It’s interesting to compare how much energy washing machines use, but just buying the lowest energy consumption washing machine could easily be a false economy. I don’t say ignore it completely, but never forget that build quality and reliability are significantly more important.
How much something really costs to run must also include purchase cost – if it doesn’t, it’s not the full picture. If something is cheaper to run but costs a lot more to buy then the purchase costs can cancel out the energy savings, or at least reduce to a less significant level.
How long the washer lasts also heavily impacts on the costs, as well as repair expenses. One breakdown can wipe out any savings, as can a short lifespan. Sadly, repair costs, and how long something will last are complete unknowns, but if you buy an appliance with a reputation for reliability the odds are it will cost less in repairs throughout its life and last longer – so even if it’s more expensive to run that may well prove insignificant. In reality most washing machines don’t vary by that much these days in running costs, especially if you are comparing like with like (ie the same drum capacity).
Checking out some top energy saving appliances
I’ve just researched a list of the top 100 washing machines listed in order of the lowest energy costs per year and it highlights my point. The number 1 washing machine, costing the least per year in electricity is quoted at £30.45 per year. However, number 25 only costs £39.64 – an extra 17 pence a week – which for most people is hardly worth bothering about.
This number 1 (and “cheapest to run”) washer is a brand which doesn’t have a strong reliability and after sales reputation in the UK (according to Which?), and the number 25 is a Bosh, which has a very respectable reputation (relatively speaking) and is cheaper to buy too. So in my opinion the Bosh is a better buy regardless of the “higher running costs”.
Even dropping down to number 100 in the chart is an 8Kg washer costing £369 to buy and £50.61 per year to run. The number 1 (cheapest to run) is also 8Kg and costs £456 to buy and £30.45 a year to run. So even though there are 99 other models above it, the washer listed at number 100 only costs 39 pence a week more to run. It’s surely almost impossible to notice this extra cost.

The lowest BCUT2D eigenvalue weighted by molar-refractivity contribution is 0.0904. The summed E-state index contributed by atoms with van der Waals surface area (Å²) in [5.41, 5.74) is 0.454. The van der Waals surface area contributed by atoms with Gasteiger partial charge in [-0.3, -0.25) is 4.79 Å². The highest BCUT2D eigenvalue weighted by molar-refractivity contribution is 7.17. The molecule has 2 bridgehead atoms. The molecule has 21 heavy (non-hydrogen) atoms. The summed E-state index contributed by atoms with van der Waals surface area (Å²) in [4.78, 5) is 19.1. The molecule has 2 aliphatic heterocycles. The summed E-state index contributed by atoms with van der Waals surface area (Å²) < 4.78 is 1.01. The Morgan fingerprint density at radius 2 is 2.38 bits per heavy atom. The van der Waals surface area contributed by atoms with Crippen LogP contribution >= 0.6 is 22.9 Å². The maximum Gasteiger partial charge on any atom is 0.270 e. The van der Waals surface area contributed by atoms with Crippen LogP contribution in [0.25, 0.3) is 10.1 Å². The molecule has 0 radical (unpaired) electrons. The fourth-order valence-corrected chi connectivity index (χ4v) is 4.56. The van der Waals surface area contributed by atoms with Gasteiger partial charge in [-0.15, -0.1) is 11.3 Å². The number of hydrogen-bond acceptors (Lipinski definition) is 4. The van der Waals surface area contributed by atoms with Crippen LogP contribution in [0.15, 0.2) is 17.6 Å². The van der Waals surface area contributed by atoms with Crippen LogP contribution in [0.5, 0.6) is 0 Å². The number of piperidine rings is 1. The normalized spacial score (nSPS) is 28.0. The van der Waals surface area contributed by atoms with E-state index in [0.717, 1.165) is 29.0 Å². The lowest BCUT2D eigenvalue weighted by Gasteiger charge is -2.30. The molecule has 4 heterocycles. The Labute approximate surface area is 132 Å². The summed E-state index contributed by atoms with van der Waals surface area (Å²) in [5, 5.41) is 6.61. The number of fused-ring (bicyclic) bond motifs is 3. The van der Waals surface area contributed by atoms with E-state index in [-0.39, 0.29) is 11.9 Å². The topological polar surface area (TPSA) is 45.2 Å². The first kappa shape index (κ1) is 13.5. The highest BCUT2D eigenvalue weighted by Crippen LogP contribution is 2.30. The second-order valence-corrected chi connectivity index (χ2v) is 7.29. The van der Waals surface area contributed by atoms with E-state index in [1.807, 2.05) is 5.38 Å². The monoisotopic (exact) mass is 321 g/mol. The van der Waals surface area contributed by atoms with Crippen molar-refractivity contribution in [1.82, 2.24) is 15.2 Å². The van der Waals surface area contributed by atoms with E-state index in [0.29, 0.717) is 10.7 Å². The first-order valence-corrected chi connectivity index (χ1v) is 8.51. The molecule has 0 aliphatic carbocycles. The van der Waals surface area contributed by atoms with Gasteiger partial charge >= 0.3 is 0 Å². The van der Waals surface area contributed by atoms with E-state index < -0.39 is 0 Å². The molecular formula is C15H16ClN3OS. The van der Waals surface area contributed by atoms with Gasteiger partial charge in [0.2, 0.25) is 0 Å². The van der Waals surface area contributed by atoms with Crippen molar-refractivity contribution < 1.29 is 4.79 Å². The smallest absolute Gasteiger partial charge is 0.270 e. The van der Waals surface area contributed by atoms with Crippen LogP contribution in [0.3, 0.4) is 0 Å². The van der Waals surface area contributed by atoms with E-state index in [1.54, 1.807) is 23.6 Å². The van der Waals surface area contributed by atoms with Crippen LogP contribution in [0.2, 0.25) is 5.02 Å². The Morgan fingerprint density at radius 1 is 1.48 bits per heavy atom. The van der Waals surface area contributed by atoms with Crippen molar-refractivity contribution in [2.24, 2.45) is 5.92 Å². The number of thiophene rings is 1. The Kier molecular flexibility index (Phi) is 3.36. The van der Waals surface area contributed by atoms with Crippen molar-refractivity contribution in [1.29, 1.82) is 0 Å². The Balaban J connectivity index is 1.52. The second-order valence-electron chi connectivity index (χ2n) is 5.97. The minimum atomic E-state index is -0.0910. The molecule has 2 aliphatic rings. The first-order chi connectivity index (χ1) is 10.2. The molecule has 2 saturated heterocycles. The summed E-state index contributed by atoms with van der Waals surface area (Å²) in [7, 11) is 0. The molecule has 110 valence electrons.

Fair enough, after 10 years the savings would be £201.60. That’s more like it, but would you honestly notice an extra £201 spread over 10 years? The cheaper model also costs £87 more to buy which reduces the savings to only £114.6 – and that’s assuming it lasts 10 years. All things being equal I’d only go for the cheaper to run model if they were equally good quality machines. To be fair, we can’t forget the rising costs of energy, so savings are likely to be higher – potentially much higher even, but the general principle of trying to see the whole picture is valid because if you choose a machine which uses a lot less energy but it doesn’t wash as well, is unreliable, or doesn’t last very long what’s the point? They are all much more important considerations.
Beware of cost per Kg comparisons
If comparing energy usage costs, the larger drum capacity machines tend to have lower cost per Kg figures because they can wash more laundry in one cycle. There are two things to watch out for though –
- Don’t get fooled into thinking one machine is cheaper to run unless they are the same drum capacity. If one is cheaper to run but it’s 8Kg and you are comparing it with a 6Kg machine it’s not a like for like comparison
- Cost per Kg figures will be based on filling the drum, which many people don’t or can’t do. So an 8, 9 or even 12 kg drums may have lower energy usage costs but the drums can be massive and many people simply don’t have enough laundry to fill them. Not only do they cost more to buy, but they use more water, so unless you regularly fill a large capacity drum with laundry they can work out more expensive to run despite the figures.
The amount of energy an appliance uses is not to be totally ignored, but proper perspective needs to be used. There’s no point choosing an appliance which is £20 a year cheaper to run if it costs £300 more to buy – and isn’t even a well made brand. If it costs a lot more to buy then work out how long it needs to last before the saving significantly outweigh the extra purchasing cost. We shouldn’t forget that energy costs are rising though, but the point is that the most important thing by far is to buy the best quality appliance you can afford, with the best reliability record, otherwise savings in energy usage are pointless.
Check out washing machine reviews from somewhere like Which? who take the big picture into consideration when reviewing and recommending washing machines. They also have “Don’t Buy” recommendations.